by Melissa Spearman
Today’s unprecedented talent shortage is compelling businesses and other organizations to get serious about employee attraction and retention. The current war for talent is amplified by a strong economy and a growing number of Baby Boomers nearing retirement age. In Nebraska, for example, more than 65 percent of state government employees are expected to retire in the next five years. Many private-sector businesses are experiencing similar human-resource challenges.
Within this highly competitive landscape, the workplace can be a strategic asset that distinguishes an organization as an exceptional employer. This is particularly true when attracting professionals between the ages of 20 and 40, according to a recent DLR Group survey. For younger employees, the physical work environment ranks in the top three factors that influence their decisions to join a specific company.
Based on our experience designing workplaces for diverse organizations worldwide, we’ve uncovered several common factors that mobilize a workplace to attract and retain employees.
Convey Organizational Values
People want to work for organizations with a clear mission and vision for the future. Purposeful workplaces engage employees by providing experiential environments that visually communicate a company’s core values and culture.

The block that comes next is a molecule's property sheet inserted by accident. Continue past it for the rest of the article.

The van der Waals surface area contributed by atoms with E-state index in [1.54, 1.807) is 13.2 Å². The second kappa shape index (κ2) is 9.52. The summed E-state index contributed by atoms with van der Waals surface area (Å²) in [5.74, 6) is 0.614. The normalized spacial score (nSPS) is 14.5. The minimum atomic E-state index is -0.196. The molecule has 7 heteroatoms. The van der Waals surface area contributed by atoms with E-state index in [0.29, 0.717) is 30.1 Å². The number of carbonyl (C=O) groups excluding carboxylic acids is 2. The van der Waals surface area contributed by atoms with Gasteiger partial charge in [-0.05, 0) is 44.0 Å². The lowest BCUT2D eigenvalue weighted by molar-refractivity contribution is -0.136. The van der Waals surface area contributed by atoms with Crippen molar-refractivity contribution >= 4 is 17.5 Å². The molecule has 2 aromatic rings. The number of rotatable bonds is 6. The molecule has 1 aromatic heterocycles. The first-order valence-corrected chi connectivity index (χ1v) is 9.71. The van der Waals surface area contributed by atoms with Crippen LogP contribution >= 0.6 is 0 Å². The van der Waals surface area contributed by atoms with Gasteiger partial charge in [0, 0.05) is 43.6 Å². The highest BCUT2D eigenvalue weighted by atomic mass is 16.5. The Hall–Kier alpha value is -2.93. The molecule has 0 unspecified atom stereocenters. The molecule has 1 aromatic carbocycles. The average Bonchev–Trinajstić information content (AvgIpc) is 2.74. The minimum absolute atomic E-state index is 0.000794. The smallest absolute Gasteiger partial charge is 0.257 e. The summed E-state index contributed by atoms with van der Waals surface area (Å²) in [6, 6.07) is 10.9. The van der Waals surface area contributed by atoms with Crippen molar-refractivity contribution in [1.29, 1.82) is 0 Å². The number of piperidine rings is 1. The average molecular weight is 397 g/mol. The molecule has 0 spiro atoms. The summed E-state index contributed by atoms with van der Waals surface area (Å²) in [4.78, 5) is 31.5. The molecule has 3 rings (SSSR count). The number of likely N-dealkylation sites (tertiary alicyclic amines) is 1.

Customize for Employees
Effective workplaces are designed to support the unique roles, work styles, and personalities of each individual. These offices provide a range of space types, furnishings, and multi-functional common areas, such as a café that also functions as a meeting and event space.
Enable Current and Future Technology
Robust technology infrastructure is vital to support a tech-savvy, mobile workforce. Employees expect reliable wireless access, sophisticated audio-visual equipment, and the latest platforms. The workplace must also have built-in flexibility to accommodate future technology advances.
Support Health and Wellness
High-performance workplaces emphasize occupant health and well-being. The WELL Building Standard, for example, is a valuable tool for ensuring a space focuses on indoor air quality, lighting, water, nourishment, and other factors that contribute to a healthy work environment.
Offer Meaningful Amenities
Understanding the demographics and values of its people can enable employers to hone in on the amenities they value most. These can range from on-site food and entertainment options, to pet daycare, to free parking. It can help to be mindful of the amenities offered by competitors.
Give Employees Control of Their Environment
Whether employees work in an enclosed office or an open workspace, they like to control their environment, including lighting levels, heating and cooling controls, and technology components. They also want a simple, effective process for reserving conference rooms and other spaces.
Allow People to be Themselves
Many view the workplace as a second home, so employees are drawn to comfortable environments where they can work, socialize, and simply be themselves. Engaging workplaces integrate connection points and collaboration zones where people can interact with their colleagues.
While each employee has unique workplace expectations, they all want to feel engaged and connected to the mission of their employer. And when they do, they’re less likely to seek other opportunities.